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The New Weed Whackers

Anti-pot advocates view the recent legalization of the drug in two states as impetus to regroup—brandishing a new name and boasting a Kennedy as their new star.

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Patrick Kennedy photo via

By Maia Szalavitz

01/30/13

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A meeting last week between Attorney General Eric Holder and Washington state governor Jay Inslee was “confidence building” for Inslee and left him ready to move forward with the state’s new rule legalizing the recreational use of marijuana, he told the Seattle Times. Although Holder didn’t say anything explicit about whether the Obama administration will take legal action against the first two states that have legalized the drug—Washington and Colorado—so far the president seems to be signaling that he will allow the states to experiment.

But opposition forces are also scaling up. Last week, Patrick Kennedy, former Democratic representative from Rhode Island, announced that he is organizing a group to fight marijuana legalization. The organization, Project SAM—for Smart Approaches to Marijuana—announced its formation at a press conference in Denver. Its board includes former Bush and Obama drug policy advisor Kevin Sabet, conservative columnist David Frum and Harvard assistant professor of pediatrics Sharon Levy, MD.

Of course, the involvement of a politician like Kennedy in such a group, whether Democrat or Republican, isn’t exactly newsworthy. Both parties tend to be reactionary on drug policy and neither has distinguished itself in terms of fighting addiction. But I had higher hopes for Kennedy as an advocate, given the long history of addiction in his famous family and his own ongoing recovery.

In fact, I can’t really get my head around why people who have suffered addiction would support criminalization—especially people like Kennedy whose top talking point is that addiction is a disease. For one, isn't the very fact that they themselves got addicted evidence of the failure of current drug policy? If prohibition worked as prevention, illegal drug addicts wouldn’t have a story of their own to tell.

How many people are directly killed by marijuana? Officially, zero. 

Second, if arresting and incarcerating users is essential to effective treatment, why argue that addiction is a disease? No one says we should arrest diabetics for failing to take their insulin or heart patients who don’t exercise. Nor is anyone calling for jailing obese people caught within 500 feet of a McDonald’s or criminalizing the possession of non-diet soda, despite New Yorkers' complaints about Mayor Bloomberg's "nanny state."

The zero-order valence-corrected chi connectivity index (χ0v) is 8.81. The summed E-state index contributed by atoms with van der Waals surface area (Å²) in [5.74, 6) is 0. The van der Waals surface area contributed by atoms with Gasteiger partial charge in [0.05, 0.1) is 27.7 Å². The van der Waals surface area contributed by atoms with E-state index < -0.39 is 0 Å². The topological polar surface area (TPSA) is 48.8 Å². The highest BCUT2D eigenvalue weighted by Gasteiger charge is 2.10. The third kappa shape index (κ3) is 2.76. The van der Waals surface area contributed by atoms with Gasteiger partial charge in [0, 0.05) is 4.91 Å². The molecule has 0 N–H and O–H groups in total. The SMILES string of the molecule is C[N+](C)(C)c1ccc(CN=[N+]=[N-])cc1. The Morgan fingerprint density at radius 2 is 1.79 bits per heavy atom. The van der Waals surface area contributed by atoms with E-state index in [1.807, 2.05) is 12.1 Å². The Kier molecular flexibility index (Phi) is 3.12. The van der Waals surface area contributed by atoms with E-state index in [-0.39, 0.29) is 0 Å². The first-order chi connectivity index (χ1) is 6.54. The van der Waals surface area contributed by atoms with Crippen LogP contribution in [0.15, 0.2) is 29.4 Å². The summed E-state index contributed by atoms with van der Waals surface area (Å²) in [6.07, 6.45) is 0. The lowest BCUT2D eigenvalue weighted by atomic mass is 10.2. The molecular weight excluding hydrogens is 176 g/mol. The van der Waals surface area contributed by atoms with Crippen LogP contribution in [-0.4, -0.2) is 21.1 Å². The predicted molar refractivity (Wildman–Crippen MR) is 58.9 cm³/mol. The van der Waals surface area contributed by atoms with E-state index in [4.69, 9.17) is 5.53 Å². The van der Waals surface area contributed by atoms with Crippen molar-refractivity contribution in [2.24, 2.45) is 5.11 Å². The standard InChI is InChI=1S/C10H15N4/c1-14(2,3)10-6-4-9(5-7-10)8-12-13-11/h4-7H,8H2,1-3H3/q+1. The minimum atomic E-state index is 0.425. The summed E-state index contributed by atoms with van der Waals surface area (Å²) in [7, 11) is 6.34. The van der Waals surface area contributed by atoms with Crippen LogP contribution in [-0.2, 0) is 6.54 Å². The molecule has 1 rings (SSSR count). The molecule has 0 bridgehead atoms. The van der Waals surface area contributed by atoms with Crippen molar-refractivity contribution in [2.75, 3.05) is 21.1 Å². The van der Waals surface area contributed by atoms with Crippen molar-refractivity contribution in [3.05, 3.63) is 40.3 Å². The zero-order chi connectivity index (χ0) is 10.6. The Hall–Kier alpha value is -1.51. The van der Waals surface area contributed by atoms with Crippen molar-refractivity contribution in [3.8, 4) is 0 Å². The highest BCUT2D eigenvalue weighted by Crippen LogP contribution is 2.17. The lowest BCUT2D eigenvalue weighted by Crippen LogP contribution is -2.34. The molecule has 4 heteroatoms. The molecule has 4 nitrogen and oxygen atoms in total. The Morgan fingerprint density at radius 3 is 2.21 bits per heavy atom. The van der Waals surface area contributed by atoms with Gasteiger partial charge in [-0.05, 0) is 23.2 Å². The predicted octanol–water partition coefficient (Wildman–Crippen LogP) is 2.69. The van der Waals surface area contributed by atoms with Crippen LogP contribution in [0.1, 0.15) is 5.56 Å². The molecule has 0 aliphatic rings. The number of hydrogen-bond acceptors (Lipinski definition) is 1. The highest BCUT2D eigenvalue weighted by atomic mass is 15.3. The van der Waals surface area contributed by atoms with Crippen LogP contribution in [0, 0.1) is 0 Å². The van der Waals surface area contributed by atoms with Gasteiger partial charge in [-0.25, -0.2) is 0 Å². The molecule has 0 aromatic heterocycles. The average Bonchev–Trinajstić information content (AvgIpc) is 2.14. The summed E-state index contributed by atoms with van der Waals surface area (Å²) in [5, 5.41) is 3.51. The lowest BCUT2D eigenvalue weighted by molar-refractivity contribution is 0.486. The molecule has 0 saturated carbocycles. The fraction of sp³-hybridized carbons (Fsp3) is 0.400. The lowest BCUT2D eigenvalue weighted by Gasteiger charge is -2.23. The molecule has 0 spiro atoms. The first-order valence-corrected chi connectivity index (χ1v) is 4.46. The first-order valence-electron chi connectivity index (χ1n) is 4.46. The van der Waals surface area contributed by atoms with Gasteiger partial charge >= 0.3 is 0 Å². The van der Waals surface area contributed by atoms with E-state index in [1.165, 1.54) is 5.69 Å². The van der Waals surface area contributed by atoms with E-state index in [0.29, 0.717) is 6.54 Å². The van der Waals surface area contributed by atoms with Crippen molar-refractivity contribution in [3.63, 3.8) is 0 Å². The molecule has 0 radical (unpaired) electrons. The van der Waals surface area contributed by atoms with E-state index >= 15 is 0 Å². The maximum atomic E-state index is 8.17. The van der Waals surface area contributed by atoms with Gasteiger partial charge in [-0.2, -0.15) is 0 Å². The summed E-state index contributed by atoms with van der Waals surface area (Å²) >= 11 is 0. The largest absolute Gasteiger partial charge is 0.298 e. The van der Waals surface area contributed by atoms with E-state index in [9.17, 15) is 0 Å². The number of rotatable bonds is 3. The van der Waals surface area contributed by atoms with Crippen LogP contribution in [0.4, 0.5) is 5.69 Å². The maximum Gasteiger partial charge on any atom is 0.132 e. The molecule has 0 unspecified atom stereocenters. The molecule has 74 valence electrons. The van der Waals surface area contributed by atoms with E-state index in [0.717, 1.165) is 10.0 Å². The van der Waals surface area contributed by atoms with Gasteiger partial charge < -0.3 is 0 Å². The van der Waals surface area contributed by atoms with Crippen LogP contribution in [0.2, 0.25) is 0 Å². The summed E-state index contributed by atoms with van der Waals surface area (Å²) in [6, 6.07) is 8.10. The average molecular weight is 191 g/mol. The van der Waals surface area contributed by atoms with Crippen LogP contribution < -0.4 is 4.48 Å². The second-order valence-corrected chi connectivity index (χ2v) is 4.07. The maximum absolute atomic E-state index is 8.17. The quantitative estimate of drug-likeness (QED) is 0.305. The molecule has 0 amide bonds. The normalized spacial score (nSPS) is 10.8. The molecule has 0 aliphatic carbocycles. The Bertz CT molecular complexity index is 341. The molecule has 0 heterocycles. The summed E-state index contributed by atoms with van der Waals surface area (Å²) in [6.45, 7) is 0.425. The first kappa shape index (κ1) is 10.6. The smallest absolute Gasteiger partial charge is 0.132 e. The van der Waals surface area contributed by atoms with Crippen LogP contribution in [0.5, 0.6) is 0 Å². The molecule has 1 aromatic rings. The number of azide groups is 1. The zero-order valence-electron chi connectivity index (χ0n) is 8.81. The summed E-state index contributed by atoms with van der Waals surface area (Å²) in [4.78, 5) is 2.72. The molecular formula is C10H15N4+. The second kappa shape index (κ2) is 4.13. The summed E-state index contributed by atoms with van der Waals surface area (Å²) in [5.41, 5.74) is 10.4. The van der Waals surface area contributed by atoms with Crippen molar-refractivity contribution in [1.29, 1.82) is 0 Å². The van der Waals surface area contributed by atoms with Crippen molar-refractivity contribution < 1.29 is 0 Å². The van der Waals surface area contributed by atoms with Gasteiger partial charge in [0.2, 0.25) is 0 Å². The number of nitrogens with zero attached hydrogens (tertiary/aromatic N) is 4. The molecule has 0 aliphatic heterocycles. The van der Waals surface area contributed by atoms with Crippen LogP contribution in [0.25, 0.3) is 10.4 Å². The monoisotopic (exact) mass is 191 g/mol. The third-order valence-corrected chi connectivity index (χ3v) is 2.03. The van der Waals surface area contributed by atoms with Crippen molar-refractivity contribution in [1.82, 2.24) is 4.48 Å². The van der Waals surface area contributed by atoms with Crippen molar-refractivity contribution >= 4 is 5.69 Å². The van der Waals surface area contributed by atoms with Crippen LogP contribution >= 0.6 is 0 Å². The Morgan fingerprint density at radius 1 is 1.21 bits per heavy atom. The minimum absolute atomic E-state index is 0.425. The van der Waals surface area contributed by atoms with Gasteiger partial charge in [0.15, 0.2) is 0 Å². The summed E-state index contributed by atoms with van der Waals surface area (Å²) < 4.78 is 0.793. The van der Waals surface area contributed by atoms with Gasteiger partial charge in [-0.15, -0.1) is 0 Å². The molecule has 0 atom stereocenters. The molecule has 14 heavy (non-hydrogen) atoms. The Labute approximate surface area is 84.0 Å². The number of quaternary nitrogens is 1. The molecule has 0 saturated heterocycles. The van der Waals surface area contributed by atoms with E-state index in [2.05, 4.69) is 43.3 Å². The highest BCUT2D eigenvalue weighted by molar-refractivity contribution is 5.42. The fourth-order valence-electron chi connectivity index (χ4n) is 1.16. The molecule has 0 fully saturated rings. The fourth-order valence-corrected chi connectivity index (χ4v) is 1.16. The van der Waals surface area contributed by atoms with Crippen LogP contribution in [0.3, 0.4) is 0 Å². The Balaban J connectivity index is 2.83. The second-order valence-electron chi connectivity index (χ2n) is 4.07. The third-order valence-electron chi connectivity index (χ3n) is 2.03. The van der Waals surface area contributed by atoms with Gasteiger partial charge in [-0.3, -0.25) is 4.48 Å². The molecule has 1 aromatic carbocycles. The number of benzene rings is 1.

There is no drive to lock up people caught drinking suspiciously heavily at bars or to incarcerate shady-looking cigarette smokers: We only arrest alcoholics who put others at risk with their driving or other dangerous behavior, and we merely socially isolate smokers—we don’t imprison them for their vice. So why should illegal drug addicts be singled out as criminals?

A reasonable argument could be made to keep marijuana use a crime if the drug was particularly dangerous. But proving it more harmful than alcohol or tobacco is a fool’s errand. Cigarettes, for example, kill about half of their regular users via cardiovascular disease or lung cancer, producing an annual death toll of some 400,000 smokers and nearly 50,000 nonsmokers exposed to secondhand smoke. Since about 30% of those who try smoking become regular smokers, the many costs of this death rate are extremely burdensome. This is one of the world's most important public health problems.

Alcohol is also a major killer: 26,000 Americans die annually from liver cirrhosis and other medical diseases linked to excessive drinking. Some 10,000 die in car accidents, including innocent victims. Alcohol overdose kills several hundred people annually and contributes to thousands of overdose deaths from heroin, prescription pain relievers and other depressant drugs. Drinking is also estimated to be an important factor in between 19% and 37% of all violent crime, including murders.

And how many are directly killed by marijuana? Officially, zero. The drug is not linked to lung disease, liver disease or overdose; its association with violent crime is via its prohibition. It’s probable that stoned driving causes some deaths, but during the period when marijuana use in the US rose from single-digit percentages to half of the adult population at least having tried it, traffic deaths overall dramatically declined. And some studies even show that stoned drivers become more cautious and drive more slowly, making them less dangerous than drunk ones.